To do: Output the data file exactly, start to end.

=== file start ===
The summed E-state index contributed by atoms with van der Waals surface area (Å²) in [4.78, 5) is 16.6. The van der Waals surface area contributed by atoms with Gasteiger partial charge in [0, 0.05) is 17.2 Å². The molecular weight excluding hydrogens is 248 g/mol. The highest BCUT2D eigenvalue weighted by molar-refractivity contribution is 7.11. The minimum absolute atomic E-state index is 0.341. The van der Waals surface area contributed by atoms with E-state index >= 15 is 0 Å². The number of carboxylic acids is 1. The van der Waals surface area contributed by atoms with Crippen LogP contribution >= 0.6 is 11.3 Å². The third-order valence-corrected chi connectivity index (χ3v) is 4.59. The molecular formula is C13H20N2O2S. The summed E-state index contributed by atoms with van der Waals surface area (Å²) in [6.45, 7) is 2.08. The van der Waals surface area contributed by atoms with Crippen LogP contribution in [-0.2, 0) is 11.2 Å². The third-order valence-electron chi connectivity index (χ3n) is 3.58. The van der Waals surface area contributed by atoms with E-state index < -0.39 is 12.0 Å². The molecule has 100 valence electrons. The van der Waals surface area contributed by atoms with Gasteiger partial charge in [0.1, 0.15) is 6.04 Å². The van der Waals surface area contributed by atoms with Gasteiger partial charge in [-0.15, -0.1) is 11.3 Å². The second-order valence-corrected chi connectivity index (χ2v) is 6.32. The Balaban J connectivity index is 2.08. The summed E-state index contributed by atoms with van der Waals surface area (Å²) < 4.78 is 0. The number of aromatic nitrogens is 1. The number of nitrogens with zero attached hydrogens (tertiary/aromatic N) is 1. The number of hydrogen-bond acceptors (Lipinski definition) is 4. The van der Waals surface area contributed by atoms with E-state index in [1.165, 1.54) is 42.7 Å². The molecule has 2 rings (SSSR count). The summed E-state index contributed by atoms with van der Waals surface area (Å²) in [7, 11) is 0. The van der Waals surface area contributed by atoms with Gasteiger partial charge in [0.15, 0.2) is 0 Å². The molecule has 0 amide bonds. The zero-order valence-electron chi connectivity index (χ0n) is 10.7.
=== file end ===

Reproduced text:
The summed E-state index contributed by atoms with van der Waals surface area (Å²) in [4.78, 5) is 16.6. The van der Waals surface area contributed by atoms with Gasteiger partial charge in [0, 0.05) is 17.2 Å². The molecular weight excluding hydrogens is 248 g/mol. The highest BCUT2D eigenvalue weighted by molar-refractivity contribution is 7.11. The minimum absolute atomic E-state index is 0.341. The van der Waals surface area contributed by atoms with E-state index >= 15 is 0 Å². The number of carboxylic acids is 1. The van der Waals surface area contributed by atoms with Crippen LogP contribution >= 0.6 is 11.3 Å². The third-order valence-corrected chi connectivity index (χ3v) is 4.59. The molecular formula is C13H20N2O2S. The summed E-state index contributed by atoms with van der Waals surface area (Å²) in [6.45, 7) is 2.08. The van der Waals surface area contributed by atoms with Crippen LogP contribution in [-0.2, 0) is 11.2 Å². The third-order valence-electron chi connectivity index (χ3n) is 3.58. The van der Waals surface area contributed by atoms with E-state index < -0.39 is 12.0 Å². The molecule has 100 valence electrons. The van der Waals surface area contributed by atoms with Gasteiger partial charge in [0.1, 0.15) is 6.04 Å². The van der Waals surface area contributed by atoms with Gasteiger partial charge in [-0.15, -0.1) is 11.3 Å². The second-order valence-corrected chi connectivity index (χ2v) is 6.32. The Balaban J connectivity index is 2.08. The summed E-state index contributed by atoms with van der Waals surface area (Å²) < 4.78 is 0. The number of aromatic nitrogens is 1. The number of nitrogens with zero attached hydrogens (tertiary/aromatic N) is 1. The number of hydrogen-bond acceptors (Lipinski definition) is 4. The van der Waals surface area contributed by atoms with E-state index in [1.165, 1.54) is 42.7 Å². The molecule has 2 rings (SSSR count). The summed E-state index contributed by atoms with van der Waals surface area (Å²) in [7, 11) is 0. The van der Waals surface area contributed by atoms with Gasteiger partial charge in [0.15, 0.2) is 0 Å². The molecule has 0 amide bonds. The zero-order valence-electron chi connectivity index (χ0n) is 10.7.